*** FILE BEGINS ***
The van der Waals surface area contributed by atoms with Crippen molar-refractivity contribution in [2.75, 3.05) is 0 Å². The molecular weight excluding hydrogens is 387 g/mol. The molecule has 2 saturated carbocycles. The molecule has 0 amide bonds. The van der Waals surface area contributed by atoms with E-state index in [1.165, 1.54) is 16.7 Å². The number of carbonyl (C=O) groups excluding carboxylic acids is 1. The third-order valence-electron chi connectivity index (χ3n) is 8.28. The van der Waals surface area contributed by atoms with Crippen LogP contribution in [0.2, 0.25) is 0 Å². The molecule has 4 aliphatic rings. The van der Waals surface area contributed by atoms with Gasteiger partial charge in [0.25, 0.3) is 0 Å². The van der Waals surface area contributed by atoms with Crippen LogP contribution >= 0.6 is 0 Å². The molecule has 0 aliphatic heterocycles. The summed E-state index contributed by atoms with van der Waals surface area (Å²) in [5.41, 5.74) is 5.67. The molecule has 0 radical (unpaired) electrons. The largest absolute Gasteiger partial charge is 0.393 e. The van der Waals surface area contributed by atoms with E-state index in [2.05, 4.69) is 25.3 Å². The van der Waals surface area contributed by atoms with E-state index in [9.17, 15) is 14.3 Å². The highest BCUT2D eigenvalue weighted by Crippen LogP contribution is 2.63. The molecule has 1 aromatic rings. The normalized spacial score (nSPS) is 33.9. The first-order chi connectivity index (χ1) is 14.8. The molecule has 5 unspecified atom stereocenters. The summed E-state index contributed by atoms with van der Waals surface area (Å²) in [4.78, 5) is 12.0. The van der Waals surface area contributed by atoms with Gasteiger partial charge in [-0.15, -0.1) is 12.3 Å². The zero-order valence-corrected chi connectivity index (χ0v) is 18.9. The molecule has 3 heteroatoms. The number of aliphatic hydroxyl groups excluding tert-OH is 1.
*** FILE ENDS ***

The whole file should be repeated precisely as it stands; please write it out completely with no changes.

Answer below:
The van der Waals surface area contributed by atoms with Crippen molar-refractivity contribution in [2.75, 3.05) is 0 Å². The molecular weight excluding hydrogens is 387 g/mol. The molecule has 2 saturated carbocycles. The molecule has 0 amide bonds. The van der Waals surface area contributed by atoms with E-state index in [1.165, 1.54) is 16.7 Å². The number of carbonyl (C=O) groups excluding carboxylic acids is 1. The third-order valence-electron chi connectivity index (χ3n) is 8.28. The van der Waals surface area contributed by atoms with Crippen LogP contribution in [0.2, 0.25) is 0 Å². The molecule has 4 aliphatic rings. The van der Waals surface area contributed by atoms with Gasteiger partial charge in [0.25, 0.3) is 0 Å². The van der Waals surface area contributed by atoms with Crippen LogP contribution >= 0.6 is 0 Å². The molecule has 0 aliphatic heterocycles. The summed E-state index contributed by atoms with van der Waals surface area (Å²) in [5.41, 5.74) is 5.67. The molecule has 0 radical (unpaired) electrons. The largest absolute Gasteiger partial charge is 0.393 e. The van der Waals surface area contributed by atoms with E-state index in [2.05, 4.69) is 25.3 Å². The van der Waals surface area contributed by atoms with E-state index in [9.17, 15) is 14.3 Å². The highest BCUT2D eigenvalue weighted by Crippen LogP contribution is 2.63. The molecule has 1 aromatic rings. The normalized spacial score (nSPS) is 33.9. The first-order chi connectivity index (χ1) is 14.8. The molecule has 5 unspecified atom stereocenters. The summed E-state index contributed by atoms with van der Waals surface area (Å²) in [4.78, 5) is 12.0. The van der Waals surface area contributed by atoms with Gasteiger partial charge in [-0.15, -0.1) is 12.3 Å². The zero-order valence-corrected chi connectivity index (χ0v) is 18.9. The molecule has 3 heteroatoms. The number of aliphatic hydroxyl groups excluding tert-OH is 1.